Relaxing to DeathPosted: October 14, 2011
Can Xanax, the extremely popular prescription drug that soothes anxiety, make a mess of your life? Yes, it can — and not only because it’s highly addictive. It can easily kill you if you take too much of it. Frighteningly, we are seeing that more and more as people are dying… or driving so unsafely that they might kill others.
Xanax is old — it was first marketed in 1981 — but boy, has our society had a hard time learning to deal with it safely. The federal Centers for Disease Control and Prevention recently issued a report announcing that Xanax has become one of the leading causes of drug overdose in the state of Florida, where fatal overdoses of prescription drugs are now four times as common as those caused by illicit drugs such as heroin and cocaine. (A news story in the St. Petersburg Times reported that Xanax is turning up along with alcohol in the blood of an alarming number of people arrested for driving “under the influence.”) According to a recent report from the Substance Abuse and Mental Health Services Administration of the US Department of Health and Human Services, benzodiazepines are more commonly used for “recreational” purposes than opioids — and among them, Xanax is the most frequently misused. Three decades after its introduction, what we have with Xanax looks to be a major problem in the making.
SOMETHING TO BE ANXIOUS ABOUT…
Xanax (or alprazolam, its generic name), an antianxiety medication, is a controlled substance for which doctors in the US wrote 37.5 million prescriptions last year, nearly 40% more than five years ago. Why does a 30-year-old drug experience such a radical surge in popularity? It is prescribed as a treatment for panic attacks and generalized anxiety disorder, but many people who have no particular medical condition take it episodically, on an as-needed basis, simply as a way to get through life’s usual stressful situations — such as disagreements with a spouse… a presentation or performance review at work… flying in stormy weather. And many doctors are only too happy to let fly Xanax prescriptions for these uses.
Regular readers of Daily Health News know well how concerned I am about our society’s propensity to try to solve problems with pills. I spoke to Ihsan Salloum, MD, professor of psychiatry at the University of Miami, who told me that in his private practice he treats many patients with anxiety disorders and panic disorders… and he said that he simply won’t write prescriptions for Xanax. There are many alternatives that work well and are far safer, he said, and in his view, “the benefits of taking Xanax aren’t worth the risk.”
WHY SO DEADLY?
Dr. Salloum noted that as a member of the benzodiazepine class of drugs, which also includes Ativan, Klonopin and Valium, Xanax works its magic against anxiety by enhancing the brain’s production of gamma-amino butyric acid (GABA), sort of a natural tranquilizer — which explains why the side effects of Xanax include drowsiness, clumsiness, difficulty walking, slurred speech and loss of libido. Xanax is faster-acting than Klonopin and Valium and has a shorter half-life, which means people may need to take multiple doses over the course of the day to maintain their equanimity. A patient may be prescribed, say, two to four pills a day and end up taking even more as his body acclimates to the drug. It takes just a few months for physical dependence to develop, Dr. Salloum said, and with dependence comes a myriad of difficulties when it comes to withdrawal. There’s also a psychological dependence at play, a particular problem with anxious people who end up being anxious about their anxiety, taking more pills — and ending up with a problem that spins out of control.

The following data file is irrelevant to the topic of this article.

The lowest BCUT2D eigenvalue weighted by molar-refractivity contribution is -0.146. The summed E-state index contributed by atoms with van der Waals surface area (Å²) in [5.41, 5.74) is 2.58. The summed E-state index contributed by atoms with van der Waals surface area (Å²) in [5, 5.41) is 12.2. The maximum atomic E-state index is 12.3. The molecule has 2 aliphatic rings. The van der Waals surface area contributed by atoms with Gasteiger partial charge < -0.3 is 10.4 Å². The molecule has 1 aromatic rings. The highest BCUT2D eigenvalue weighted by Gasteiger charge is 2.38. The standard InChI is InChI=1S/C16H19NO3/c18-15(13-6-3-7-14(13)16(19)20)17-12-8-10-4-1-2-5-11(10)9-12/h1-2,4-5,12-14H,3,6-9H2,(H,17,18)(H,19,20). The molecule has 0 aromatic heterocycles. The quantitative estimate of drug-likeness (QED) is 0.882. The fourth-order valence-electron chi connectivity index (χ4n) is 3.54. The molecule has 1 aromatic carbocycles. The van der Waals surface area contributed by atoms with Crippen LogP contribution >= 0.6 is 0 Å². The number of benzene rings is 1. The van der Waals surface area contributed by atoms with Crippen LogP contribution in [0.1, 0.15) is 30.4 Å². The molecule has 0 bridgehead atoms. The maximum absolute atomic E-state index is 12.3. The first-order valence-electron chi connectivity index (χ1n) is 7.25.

I asked Dr. Salloum about the magnitude of problems in Florida, and he noted that not only is the use of Xanax very widespread in that state — its connection with DUI arrests is easy to explain because taking Xanax and alcohol together intensifies the effects of both. In addition, taking too much Xanax (or taking it in combination with other drugs such as narcotics) can cause severe reactions, including respiratory depression, cessation of breathing — it can even cause the heart to stop beating. Another major problem: In older people, the drug is especially prone to impair balance. “Research has shown that benzodiazepine drugs are to blame for many falls in the elderly,” said Dr. Salloum.
Dr. Salloum said that if you are reaching for an extra Xanax each time you feel cause for anxiety — don’t! While there are several antidepressants that have been FDA-approved for the treatment of anxiety disorders, they don’t have the same immediately soothing effect that Xanax has. Where does that leave you if you are prone to episodic anxiety? Dr. Salloum suggests learning other ways to calm yourself down, such as breathing exercises, yoga, meditation and the like.
So once again we seem to have wound our way back to the same conclusion — not only does taking a pill to make a problem go away not always work, in this case it makes the problem worse. If you are in the habit of taking Xanax for your anxiety, you’ve got reason to look for an alternative!
Source: Ihsan Salloum, MD, professor, department of psychiatry, University of Miami Miller School of Medicine.